Education is the death knell of ridiculous 'my god dun it' arguments from ignorance.

Generic new age god is retreating to the big bang, the deepest recess of the human mind, and quantum particles...how sad...I hear he used to control fertility, the weather and smite people who blasphemed him.
Ron
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74 posted 12-17-2008 11:40 PM       View Profile for Ron   Email Ron   Edit/Delete Message      Find Poems   Click to visit Ron's Home Page   View IP for Ron

I'm guessing that was more senseless humor, Bard? Or do you really think you understand gravity? Perhaps you can explain to rest of the world why it is at once so weak and so strong? I can practically guarantee you a Nobel if you just show us a graviton or two? I'm sort of guessing you're confusing gravity with its observable effects -- which, uh, you don't really understand either.

Don't feel bad, though. No one else does, either. The difference is most of them, at least the brightest ones, really do understand there's no shame in saying, "I don't know."

quote:
Education is the death knell of ridiculous 'my god dun it' arguments from ignorance.

How much education? No, I mean, really? Does it take a B.A. or a B.S. to make the grade? A Masters, maybe? At what point does every educated person in the world graduate to atheism? It's puzzling to me, because I've taught at a fairly large handful of colleges in Michigan and met a lot of faculty who apparently weren't as well educated as you are. Maybe my circle of acquaintances just wasn't wide enough? No, that wouldn't explain the others, the ones I've met through their writing, the thousands of brilliant people like Newton and Einstein, who apparently never became educated enough to graduate into atheism. Clearly I'm missing something here about the link between education and a refusal to see anything outside one's personal tunnel. Please, explain it to me again?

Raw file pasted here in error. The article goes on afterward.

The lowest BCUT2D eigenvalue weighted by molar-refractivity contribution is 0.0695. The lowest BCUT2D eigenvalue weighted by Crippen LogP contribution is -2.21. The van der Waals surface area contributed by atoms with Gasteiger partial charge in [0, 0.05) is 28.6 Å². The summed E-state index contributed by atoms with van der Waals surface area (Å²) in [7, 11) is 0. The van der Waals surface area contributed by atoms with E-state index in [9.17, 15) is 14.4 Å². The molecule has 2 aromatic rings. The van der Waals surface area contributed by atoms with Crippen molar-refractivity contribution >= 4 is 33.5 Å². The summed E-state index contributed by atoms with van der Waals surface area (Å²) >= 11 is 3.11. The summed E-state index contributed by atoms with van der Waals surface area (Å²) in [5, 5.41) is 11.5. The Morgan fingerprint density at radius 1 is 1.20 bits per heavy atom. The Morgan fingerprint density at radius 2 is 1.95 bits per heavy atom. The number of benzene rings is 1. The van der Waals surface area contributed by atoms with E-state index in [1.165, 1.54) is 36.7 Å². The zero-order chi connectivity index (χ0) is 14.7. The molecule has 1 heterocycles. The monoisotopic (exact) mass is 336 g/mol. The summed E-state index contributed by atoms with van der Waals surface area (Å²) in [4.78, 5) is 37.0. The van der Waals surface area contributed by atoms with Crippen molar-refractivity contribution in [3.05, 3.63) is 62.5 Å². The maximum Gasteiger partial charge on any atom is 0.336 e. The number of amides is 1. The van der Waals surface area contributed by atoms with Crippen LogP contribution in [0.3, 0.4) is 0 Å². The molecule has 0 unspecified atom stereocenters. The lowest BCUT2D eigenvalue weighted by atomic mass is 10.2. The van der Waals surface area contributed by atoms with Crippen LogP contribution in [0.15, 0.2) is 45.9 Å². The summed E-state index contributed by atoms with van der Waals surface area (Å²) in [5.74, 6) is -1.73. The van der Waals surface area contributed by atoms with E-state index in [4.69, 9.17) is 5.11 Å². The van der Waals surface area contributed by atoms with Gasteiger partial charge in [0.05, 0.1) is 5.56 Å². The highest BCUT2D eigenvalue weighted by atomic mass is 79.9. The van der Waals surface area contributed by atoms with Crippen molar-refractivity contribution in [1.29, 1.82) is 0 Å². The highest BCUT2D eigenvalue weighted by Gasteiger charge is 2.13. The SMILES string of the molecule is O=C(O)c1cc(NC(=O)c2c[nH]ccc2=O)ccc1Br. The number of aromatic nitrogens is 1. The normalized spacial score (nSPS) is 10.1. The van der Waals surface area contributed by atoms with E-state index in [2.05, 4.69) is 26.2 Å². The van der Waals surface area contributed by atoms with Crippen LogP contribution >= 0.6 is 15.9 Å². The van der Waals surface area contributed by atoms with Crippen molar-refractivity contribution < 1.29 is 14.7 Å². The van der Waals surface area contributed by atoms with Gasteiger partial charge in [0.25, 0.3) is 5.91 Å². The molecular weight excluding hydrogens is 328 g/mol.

There's nothing wrong with ignorance, of course. It's the ones who don't realize they're ignorant that too often become dangerous. Not to mention irritating as hell.